Van Gogh class
Reflecting on what we know?
In order to develop our knowledge of how inventions in science have developed over time, we looked at various pictures. Mrs Biucchi challenged us to link the actual dates with our already ordered pictures. This was harder than we expected as we had two extra dates without pictures.
We were interested to find out that Archimedes was one of the first people to realise that science could be used to solve crime, this was back in 275BC. Scientific discoveries have continued to be developed with the most recent being the use of computer technology in facial recognition.
Maths learning in Van Gogh
Van Gogh had a visit this afternoon from Mr Geoff Watts, who is a local magistrate. Mr Watts has been a magistrate since 1992. This is a voluntary role, which he combines with many other interests and commitments. Before his retirement he was Deputy head teacher of Ernulf and for many years and head of Sixth form.
Mr Watts spoke to the class about his role as a magistrate and what the courtroom is like. 95% of all crimes are dealt with in the magistrates court, all other crimes are referred to the crown court where a jury helps make the decision about guilt.
The children thought about the process of law and how as one of our British Values all people have the right to a fair hearing about their guilt. Mr Watts explained how as a magistrate he has to decide what the best punishment or support is required for the person who is in court.
Oliwier asked, "What was your inspiration to become a magistrate?"
"Well my friend kept encouraging me to do it and I knew I had a lot of work, then my colleague at school said that the school would support me, so I went for it."
Anisha asked. "What is the biggest problem you've faced?"
"The great thing is that because we work in groups of three we use that to help us make the right decision. Sometimes it is hard because we do not all agree. I have had people swear at me from the court, I have been verbally abused and accused of being unfair."
Jack asked, "What's the worst crime you've had to deal with?"
"At the moment it is knife crime, people traveling from London into St Neots in order to sell or buy drugs. I saw a young man who was abusive towards other people. You get to see some very unpleasant things."
Do you know how many laws there are?
I have a legal advisor to help me, but I think that there are hundreds just linked to cars if not thousands.
What age do you have to be to go to prison.
At the age of 16-17 you can be sent to a juvenile detention for a maximum of 24 months. A 10 year old could be sent to a secure care facility.
Malwina asked, "How long have you been a magistrate?"
27 years, I was 40 when I started to be a magistrate.
How many crimes do you deal with a day?
Sometimes one crime may last two days, you have to listen to the prosecution and defence. Sometimes if it is related to traffic, we could have 40 or 50 a day.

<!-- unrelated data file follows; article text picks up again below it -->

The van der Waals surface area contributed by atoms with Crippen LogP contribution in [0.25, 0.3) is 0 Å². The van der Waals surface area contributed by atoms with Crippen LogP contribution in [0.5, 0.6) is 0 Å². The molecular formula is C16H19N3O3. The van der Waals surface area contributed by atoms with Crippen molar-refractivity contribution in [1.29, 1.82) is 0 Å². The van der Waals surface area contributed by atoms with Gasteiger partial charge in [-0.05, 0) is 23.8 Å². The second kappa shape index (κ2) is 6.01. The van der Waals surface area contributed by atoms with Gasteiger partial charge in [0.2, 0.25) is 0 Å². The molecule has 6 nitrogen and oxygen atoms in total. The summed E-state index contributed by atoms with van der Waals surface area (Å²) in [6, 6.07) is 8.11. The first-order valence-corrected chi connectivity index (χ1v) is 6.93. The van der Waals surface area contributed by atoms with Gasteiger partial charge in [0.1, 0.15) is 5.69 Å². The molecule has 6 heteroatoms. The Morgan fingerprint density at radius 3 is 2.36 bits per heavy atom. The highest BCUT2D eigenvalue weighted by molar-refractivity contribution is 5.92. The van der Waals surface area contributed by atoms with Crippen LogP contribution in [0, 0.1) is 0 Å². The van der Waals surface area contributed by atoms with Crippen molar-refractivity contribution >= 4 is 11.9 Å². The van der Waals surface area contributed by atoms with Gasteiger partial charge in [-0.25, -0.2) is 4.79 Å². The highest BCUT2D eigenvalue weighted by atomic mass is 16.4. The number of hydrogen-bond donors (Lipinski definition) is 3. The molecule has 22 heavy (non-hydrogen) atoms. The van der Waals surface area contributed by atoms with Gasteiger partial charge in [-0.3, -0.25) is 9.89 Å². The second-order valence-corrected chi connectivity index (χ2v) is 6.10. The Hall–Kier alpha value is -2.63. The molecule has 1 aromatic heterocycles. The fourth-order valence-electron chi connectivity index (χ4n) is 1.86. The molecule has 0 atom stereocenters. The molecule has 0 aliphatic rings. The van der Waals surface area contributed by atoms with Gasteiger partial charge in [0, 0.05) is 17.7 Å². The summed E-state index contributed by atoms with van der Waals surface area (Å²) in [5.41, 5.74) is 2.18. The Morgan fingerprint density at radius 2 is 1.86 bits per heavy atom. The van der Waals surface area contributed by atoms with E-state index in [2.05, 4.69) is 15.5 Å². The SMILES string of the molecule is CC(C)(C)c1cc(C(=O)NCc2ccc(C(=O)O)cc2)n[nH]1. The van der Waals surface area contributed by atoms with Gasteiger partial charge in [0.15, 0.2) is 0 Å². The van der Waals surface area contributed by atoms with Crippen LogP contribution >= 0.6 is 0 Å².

The children asked many interesting questions, which Mr Watts was more than happy to answer. The court in Huntingdon is the main youth court for the whole of Cambridgeshire most of the youth cases they deal with are linked around assaults, loss of temper and criminal damage. The number has reduced due to the diversion of police and local social workers.
If you want to find out more about the role of a magistrate then follow this link:
Van Gogh class will be leading the first class Collective worship this week. As a school we will be focusing on our value - WISDOM.
The children will be sharing why it is important to have a greater knowledge of how other children live around the world. Van Gogh class decided that they would be visiting Fiji a small group of islands in the Pacific Ocean.
The research the children will be conducting links with our current topic about how Earth is one large island.
Eamonn Riley visited our school yesterday, he spoke to us about what it was like to be an author of children's books. Throughout the assembly he spoke about his inspirations, which mainly came from his time a a school teacher. Many of the children had thought of questions to ask and the answers were very interesting. Here are some of the answers we received:
What type of music do you enjoy?
I really enjoy folk music, jazz and blues. I played in a band for many years and have played at the Cambridge Folk Festival.
How long did it take to write your first book?
The first one took about seven years, you have to keep going with your writing.
Eamonn will be signing books for those children who have purchased them.
Visit by Mrs Williams
We were pleased to welcome Mrs Williams to Van Gogh class on Friday afternoon. The children listened to Mrs Williams' recounts about a school, called The Solid Foundation', in Rwanda, Africa. Having visited the school on a number of occasions she was able to share photos and first hand accounts of the way the education and life differs from that at St Mary's.
The children asked some really powerful questions about the history of Rwanda and there was a real sense of compassion and thankfulness in the class. There were many aetefacts for us to look at which showed the way in which the people in Rwanda are supporting their own economy.
We will be making links with the children and staff at The Solid Foundation School in the next few weeks and aim to communicate with them via email and post.
The children were all keen to learn more and even suggested a school trip!!
A big thank you to Mrs Williams for given her time to share her wonderful knowledge with us.
A very warm welcome back to all the children and families of Van Gogh. As a class we have already been busy with our learning. The children started the term by investigating what happens to our brains when we are challenged with a problem. The results were somewhat surprising. However, it has allowed s to look at challenges in a positive light. We are focusing on having a 'GROWTH MINDSET@ in all our learning opportunities this year.
Please support your child with this by focusing on the perseverance they show and giving them time to work things out.